The letters of Casa Ricordi as a hub to explore a large and varied historical heritage

The music publishing industry is little studied, in part because of a scarcity of primary sources able to shed light on its history and decision-making processes.  The Archivio Storico Ricordi, however, provides a remarkably rich and complete insight into two hundred years of music publishing. The archive is so comprehensive for two main reasons.  Firstly because of the continuity in its history - the Ricordi publishing house was founded in 1808 by Giovanni Ricordi, and until 1919 remained a family business (run by his son, grandson and great-grandson) Even when the leadership passed into its management hands, it kept a remarkable continuity of habits. Secondly, despite two world wars, what was done on a daily basis was accurately stored in the impressive collection of company correspondence, totalling 30,000 original letters and almost 600,000 copyletters. When the decision was made to offer web access to the archival records, this letter collection seemed the ideal access point.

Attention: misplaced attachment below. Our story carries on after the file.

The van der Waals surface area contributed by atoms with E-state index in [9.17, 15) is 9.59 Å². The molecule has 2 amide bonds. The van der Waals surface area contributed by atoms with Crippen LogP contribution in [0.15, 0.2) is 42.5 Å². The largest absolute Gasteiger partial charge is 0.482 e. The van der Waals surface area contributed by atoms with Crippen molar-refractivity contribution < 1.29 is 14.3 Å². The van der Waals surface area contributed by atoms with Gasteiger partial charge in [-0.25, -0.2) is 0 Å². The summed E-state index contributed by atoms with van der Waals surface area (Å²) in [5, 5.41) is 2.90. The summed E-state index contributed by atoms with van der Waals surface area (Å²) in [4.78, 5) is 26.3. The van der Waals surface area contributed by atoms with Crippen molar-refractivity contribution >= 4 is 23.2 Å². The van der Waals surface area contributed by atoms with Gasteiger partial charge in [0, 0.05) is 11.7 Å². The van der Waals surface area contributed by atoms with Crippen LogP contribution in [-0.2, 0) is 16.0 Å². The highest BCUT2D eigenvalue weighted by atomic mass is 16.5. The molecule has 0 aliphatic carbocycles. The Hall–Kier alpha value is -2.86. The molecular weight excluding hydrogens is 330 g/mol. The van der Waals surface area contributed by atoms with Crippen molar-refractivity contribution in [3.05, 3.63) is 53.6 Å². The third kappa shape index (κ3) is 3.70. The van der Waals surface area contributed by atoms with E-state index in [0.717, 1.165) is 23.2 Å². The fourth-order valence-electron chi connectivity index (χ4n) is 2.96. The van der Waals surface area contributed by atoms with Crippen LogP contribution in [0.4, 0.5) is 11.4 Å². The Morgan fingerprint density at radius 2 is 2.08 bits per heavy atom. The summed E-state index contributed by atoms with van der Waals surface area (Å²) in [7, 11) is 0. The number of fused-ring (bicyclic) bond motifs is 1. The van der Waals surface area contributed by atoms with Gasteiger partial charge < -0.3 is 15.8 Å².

In the nineteenth century, Ricordi was one of the largest music publishing houses in the world, and its network extended over the continents. The music business was a multi-layered enterprise, that actively involved not only the company managers and their skills, but also composers and librettists, stage designers, illustrators, conductors, singers, artists, managers and theatre impresarios, without forgetting private customers who simply wanted to purchase a score or a libretto, and journalists who regularly updated the audience with reviews and information on new releases. Before the invention of the telephone and other communication mediums, writing it on a piece of paper was the only effective way to get anything done. This trove of information – safely stored in the vaults of the archive – provides  invaluable witnesses of how decisions were taken and what were the relations between Ricordi and the rest of the world. Giving access to the collections through the letters will allow generations of scholars to study a forgotten industry that made the history of music.